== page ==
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By Sydni Williams, VI Form
The Evolution of Jane Austen
“It is a truth universally acknowledged, that a single man in possession of a good fortune, must be in want of a wife.”1Jane Austen, Pride and Prejudice, upplaga (ex pbk ed.). ed. (New York: Penguin Books, 2009).
This opening line from Jane Austen’s most famous novel, Pride and Prejudice, is a summation of the time period in which Austen lived and wrote. The quote proves that, in eighteenth century England, an economically stable, unmarried man should pursue an agreeable, unmarried woman to acquire as a wife. After courtship, proposals, and financial negotiations with the woman’s father, a man and woman would be married through a process devoid of love. From the perspective of an eighteenth-century woman, Pride and Prejudice’s opening line demonstrates that a woman’s marital status decided her economic security and quality of life. Women had little to no opportunity to advance in society, beyond the man they married. Therefore, proposals, marriage negotiations, and weddings were an important landmark in the lives of many women; the landmark that decided their future.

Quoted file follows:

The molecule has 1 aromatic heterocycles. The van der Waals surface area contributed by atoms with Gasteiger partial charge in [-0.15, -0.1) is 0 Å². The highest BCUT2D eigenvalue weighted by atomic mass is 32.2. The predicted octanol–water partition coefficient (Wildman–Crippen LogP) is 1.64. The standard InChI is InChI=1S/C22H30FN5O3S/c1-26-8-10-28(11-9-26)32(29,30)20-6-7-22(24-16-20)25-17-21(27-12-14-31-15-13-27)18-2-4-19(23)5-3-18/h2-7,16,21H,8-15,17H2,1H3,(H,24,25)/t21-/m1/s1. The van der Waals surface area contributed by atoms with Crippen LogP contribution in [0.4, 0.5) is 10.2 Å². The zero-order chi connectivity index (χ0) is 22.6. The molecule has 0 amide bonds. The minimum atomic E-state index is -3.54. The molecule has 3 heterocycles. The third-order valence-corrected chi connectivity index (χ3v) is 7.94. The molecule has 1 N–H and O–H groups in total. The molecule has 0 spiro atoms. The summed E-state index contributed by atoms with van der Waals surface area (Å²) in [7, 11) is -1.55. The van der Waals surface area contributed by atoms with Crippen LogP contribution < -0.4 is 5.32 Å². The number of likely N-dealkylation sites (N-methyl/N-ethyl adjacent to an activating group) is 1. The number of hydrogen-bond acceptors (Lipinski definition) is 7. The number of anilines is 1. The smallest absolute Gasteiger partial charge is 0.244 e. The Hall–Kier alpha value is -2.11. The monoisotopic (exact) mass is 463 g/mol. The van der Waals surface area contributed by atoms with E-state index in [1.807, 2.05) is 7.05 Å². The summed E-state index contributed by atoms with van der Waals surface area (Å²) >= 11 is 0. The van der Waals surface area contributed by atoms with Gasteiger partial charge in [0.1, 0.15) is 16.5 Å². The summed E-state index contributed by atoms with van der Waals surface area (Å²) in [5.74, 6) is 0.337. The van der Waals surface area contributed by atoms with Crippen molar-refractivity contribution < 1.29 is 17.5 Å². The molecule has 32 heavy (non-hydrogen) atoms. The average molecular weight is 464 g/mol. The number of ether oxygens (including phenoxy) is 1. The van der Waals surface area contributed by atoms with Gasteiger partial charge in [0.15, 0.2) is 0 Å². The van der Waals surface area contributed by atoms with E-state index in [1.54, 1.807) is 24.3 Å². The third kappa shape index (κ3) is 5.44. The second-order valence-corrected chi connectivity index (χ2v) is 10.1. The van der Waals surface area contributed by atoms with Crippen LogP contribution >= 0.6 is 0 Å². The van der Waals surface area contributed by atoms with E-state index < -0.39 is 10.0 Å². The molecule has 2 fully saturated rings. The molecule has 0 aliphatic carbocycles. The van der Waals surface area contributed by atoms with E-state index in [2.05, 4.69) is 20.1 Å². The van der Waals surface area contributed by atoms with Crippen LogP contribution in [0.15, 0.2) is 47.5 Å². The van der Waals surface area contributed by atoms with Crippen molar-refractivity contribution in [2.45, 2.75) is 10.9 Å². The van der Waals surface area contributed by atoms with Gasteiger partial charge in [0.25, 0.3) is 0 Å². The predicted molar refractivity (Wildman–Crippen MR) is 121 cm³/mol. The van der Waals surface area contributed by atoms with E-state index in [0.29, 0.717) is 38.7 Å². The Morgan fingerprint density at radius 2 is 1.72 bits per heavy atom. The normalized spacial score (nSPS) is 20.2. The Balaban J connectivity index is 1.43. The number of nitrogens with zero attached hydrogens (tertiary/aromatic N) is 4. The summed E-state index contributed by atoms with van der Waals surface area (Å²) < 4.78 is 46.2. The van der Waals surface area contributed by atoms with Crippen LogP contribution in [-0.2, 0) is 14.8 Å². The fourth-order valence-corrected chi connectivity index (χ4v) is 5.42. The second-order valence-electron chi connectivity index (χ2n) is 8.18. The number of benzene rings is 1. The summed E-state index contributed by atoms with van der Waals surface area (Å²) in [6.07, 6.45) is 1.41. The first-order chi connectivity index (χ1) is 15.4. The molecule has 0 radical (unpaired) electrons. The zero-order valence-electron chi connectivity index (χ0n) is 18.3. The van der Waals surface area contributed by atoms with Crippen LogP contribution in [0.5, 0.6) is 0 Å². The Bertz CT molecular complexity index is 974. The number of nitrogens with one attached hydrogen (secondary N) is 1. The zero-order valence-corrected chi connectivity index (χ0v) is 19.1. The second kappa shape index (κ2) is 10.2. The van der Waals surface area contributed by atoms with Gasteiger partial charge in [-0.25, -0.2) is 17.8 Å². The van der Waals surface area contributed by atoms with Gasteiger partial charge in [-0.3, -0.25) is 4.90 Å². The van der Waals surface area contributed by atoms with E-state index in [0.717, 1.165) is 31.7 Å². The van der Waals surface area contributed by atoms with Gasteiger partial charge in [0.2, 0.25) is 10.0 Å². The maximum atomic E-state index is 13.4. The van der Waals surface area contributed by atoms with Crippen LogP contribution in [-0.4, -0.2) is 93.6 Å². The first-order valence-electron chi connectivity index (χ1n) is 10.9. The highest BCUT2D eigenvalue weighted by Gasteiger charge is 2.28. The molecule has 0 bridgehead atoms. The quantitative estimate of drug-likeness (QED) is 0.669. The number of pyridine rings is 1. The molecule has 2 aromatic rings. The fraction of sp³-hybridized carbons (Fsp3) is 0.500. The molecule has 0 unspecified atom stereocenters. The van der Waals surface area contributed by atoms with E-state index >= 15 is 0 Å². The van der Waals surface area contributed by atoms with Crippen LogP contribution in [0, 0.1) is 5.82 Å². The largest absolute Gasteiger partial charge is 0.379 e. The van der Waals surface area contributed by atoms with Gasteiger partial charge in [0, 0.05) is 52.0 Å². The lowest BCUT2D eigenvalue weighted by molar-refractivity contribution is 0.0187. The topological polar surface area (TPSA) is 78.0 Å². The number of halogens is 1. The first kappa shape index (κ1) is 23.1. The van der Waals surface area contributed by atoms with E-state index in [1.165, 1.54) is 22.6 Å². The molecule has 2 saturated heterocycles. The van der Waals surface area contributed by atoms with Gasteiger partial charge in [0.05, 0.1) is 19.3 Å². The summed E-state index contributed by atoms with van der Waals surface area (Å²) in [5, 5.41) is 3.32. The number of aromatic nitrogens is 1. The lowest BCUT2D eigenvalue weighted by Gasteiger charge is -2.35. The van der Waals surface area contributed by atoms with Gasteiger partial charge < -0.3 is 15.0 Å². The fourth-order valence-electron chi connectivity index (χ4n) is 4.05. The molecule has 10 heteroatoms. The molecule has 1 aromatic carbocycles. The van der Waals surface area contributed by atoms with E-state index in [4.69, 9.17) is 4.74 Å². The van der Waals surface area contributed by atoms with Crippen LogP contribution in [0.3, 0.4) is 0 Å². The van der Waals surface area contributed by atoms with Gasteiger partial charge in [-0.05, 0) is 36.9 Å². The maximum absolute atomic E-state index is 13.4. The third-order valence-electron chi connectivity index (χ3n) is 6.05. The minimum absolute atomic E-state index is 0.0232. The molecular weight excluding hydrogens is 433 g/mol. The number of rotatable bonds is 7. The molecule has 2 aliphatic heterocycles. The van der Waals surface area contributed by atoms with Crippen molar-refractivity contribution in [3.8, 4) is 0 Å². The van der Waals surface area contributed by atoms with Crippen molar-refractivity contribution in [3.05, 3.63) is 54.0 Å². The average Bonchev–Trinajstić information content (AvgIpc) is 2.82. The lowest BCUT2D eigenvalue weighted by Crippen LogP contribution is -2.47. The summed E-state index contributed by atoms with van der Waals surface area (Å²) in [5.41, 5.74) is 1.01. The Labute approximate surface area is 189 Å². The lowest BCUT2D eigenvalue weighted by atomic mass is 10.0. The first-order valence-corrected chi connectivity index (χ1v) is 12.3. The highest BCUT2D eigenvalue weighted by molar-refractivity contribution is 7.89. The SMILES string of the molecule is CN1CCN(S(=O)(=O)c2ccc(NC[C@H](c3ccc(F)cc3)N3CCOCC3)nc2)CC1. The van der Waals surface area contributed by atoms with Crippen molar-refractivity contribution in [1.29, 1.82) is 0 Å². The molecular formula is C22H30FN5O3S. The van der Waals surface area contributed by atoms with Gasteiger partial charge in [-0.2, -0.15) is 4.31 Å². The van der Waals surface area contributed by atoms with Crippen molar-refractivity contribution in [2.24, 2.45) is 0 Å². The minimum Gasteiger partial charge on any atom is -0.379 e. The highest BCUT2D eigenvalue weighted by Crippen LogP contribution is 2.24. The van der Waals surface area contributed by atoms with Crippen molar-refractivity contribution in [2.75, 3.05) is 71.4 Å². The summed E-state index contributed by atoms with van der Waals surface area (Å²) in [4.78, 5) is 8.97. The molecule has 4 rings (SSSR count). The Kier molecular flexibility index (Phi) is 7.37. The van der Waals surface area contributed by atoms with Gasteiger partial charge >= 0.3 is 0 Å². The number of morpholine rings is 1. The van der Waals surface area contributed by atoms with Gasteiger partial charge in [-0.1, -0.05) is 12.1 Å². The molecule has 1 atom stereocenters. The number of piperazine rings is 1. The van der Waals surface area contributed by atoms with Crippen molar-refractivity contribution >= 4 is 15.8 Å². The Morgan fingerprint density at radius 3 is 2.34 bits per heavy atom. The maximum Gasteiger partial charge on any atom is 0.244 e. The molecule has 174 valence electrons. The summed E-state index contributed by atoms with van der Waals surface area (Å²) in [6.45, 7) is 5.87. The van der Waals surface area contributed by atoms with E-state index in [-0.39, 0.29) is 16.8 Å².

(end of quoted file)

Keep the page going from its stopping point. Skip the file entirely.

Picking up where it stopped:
Jane Austen, living among the eighteenth-century gentry, witnessed these events in her everyday life and wrote novels about this world: about marriage, love, hate, family, relationships, and humanity. Unlike many women of her time, Austen never married and spent her life dedicated to a writing career. Austen’s stories have transcended centuries, influenced the film industry, and remained on bookshelves and in classrooms. Although Austen’s “universally acknowledged truth” may no longer be true after the women’s rights movement, Austen and her novels have somehow remained relevant.
There is not much information existing on Austen’s personal life. Historians, biographers, and writers have theorized about her sexuality, gender identity, political views, and career goals. For almost a century after her death, Austen’s family members rewrote her life in biographies, profiting off of her successes. When remembering Jane, they manipulated her image to fit into society’s standards of a spinster, creating “Aunt Jane,” a caricature of Austen since used in many accounts and biographies. As a result of this image, Austen was an ideal conservative icon used in support of marriage.(more…)